Reporter Ordered to Sit for Second Deposition

In a new twist in a matter we have been following closely, a federal judge in Michigan issued a written ruling today ordering Detroit Free Press reporter David Ashenfelter to sit for a second deposition.  The judge released his decision just over two weeks after conducting a hearing on a motion to hold Ashenfelter in contempt for refusing to testify at his deposition in a civil lawsuit about a confidential government source who divulged information to him about the plaintiff.

As we first reported in December, this case is particularly interesting because Ashenfelter invoked the Fifth Amendment privilege against self-incrimination in an effort to maintain his source's confidentiality.  Traditionally, reporters rely upon state shield statutes or the First Amendment to protect their sources.  However, in this case no shield law was available to Ashenfelter because the matter is pending in federal court (a problem that will be remedied if Congress passes the federal Free Flow of Information Act this year), and the judge had previously rejected Ashenfelter's invocation of a First Amendment privilege against being compelled to disclose the identity of a confidential source.

The basis of Ashenfelter invocation of the Fifth Amendment -- and his response to the plaintiff's motion to hold him in contempt for refusing to answer questions under oath about his source -- was his fear that he could face criminal prosecution related to his source's actions.  The plaintiff had argued that the source violated the federal Privacy Act by disclosing information about the plaintiff to Ashenfelter and that Ashenfelter was aiding that crime by refusing to name the source.

After hearing the parties' arguments earlier this month -- including hearing from Justice Department officials who demurred as to whether Ashenfelter might face criminal prosecution -- the presiding judge ruled that he needs further testimony before he can resolve Ashenfelter's Fifth Amendment claim.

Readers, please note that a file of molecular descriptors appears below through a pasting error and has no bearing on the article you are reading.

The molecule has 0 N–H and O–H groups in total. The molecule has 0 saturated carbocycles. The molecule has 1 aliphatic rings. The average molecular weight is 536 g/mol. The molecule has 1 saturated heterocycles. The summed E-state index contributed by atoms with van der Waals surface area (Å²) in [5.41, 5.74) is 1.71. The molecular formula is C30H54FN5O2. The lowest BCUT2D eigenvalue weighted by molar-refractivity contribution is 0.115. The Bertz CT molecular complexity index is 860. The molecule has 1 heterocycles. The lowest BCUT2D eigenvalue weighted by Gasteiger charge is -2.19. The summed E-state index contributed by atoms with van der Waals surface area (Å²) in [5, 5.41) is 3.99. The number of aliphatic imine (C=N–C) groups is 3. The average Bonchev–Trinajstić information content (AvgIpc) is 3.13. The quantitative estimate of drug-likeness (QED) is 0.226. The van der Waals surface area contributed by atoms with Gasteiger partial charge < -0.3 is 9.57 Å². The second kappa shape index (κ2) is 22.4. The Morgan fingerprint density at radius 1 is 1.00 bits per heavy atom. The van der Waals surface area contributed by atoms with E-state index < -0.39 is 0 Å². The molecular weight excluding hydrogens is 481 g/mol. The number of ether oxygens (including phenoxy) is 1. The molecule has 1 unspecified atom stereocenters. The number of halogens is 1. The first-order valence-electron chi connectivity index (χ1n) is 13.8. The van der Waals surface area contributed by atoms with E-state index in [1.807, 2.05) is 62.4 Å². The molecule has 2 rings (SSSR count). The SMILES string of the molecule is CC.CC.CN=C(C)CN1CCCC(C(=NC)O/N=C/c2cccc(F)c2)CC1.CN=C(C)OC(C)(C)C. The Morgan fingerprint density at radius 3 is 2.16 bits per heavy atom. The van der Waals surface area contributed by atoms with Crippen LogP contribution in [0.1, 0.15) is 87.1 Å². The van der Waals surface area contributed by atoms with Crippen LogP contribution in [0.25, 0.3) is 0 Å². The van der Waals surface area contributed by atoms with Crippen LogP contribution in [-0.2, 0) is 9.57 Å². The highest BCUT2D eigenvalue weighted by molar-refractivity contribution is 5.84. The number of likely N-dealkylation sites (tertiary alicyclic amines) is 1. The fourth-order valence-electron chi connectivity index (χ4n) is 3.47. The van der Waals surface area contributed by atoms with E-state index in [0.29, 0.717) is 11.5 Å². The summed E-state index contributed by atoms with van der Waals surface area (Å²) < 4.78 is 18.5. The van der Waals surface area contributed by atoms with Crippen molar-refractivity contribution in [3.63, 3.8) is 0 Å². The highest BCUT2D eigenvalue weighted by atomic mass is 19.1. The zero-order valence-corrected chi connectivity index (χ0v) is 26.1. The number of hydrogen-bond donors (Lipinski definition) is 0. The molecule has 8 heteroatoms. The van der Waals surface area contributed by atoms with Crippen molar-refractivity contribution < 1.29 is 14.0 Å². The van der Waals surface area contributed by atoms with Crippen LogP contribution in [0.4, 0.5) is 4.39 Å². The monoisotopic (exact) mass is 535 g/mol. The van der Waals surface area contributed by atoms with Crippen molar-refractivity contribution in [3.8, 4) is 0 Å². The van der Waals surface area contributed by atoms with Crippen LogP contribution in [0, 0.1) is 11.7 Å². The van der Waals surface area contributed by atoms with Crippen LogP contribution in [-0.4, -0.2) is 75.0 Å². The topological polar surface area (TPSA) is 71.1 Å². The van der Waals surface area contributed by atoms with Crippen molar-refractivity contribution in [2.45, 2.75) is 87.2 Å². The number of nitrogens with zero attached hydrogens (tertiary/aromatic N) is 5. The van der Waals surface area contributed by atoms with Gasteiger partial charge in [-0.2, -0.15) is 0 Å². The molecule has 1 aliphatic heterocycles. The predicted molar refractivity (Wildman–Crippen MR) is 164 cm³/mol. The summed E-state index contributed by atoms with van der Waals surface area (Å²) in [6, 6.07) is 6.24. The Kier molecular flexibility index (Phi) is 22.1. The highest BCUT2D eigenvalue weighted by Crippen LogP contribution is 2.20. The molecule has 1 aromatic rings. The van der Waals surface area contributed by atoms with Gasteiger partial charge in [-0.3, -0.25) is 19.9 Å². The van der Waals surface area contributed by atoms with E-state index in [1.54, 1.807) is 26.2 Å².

In his written decision, the judge explained that Ashenfelter should clarify the basis of his fears of criminal prosecution -- under oath.  According to the judge, when a question asked does not patently seek information that would tend to incriminate a witness (such as a question whether the witness committed a crime), then

the witness must present sufficient evidence such that the "court can, by the use of reasonable inference or judicial imagination, conceive a sound basis for a reasonable fear of prosecution."  Above all, it is the witness's claim of the Fifth Amendment which controls, and therefore it is the witness who "must supply personal statements under oath or provide evidence with respect to each question propounded to him to indicate the nature of the criminal charge which provides the basis for his fear of prosecution."

The court concluded that Ashenfelter had not carried his burden under this standard because he had refused to provide any testimony at all that would substantiate the basis of his claim of privilege.  In fact, in a footnote the Court stated that the transcript of Ashenfelter's deposition contains "many questionable invocations of the Fifth Amendment," as Ashenfelter had invoked the privilege in response to all but four questions he was asked.  Nor had Ashenfelter provided any other evidence concerning the nature of the criminal charge he feared.

As a result, the court could not "either validate or reject his asserted fear of prosecution" on the record as it currently stands.  The judge therefore ruled that Ashenfelter must re-appear for a deposition or give a personal statement under oath with respect to each question asked to indicate the nature of the criminal charge he fears.  The judge also ordered that the deposition take place in the federal courthouse "at a time that the undersigned judge is readily available to review and decide disputed objections."  The court also noted that in lieu of a second deposition, the parties could negotiate a solution, such as a detailed affidavit or an ex parte in camera review of Ashenfelter basis for asserting the Fifth Amendment privilege against self-incrimination.

We will continue to monitor the progress of this matter.

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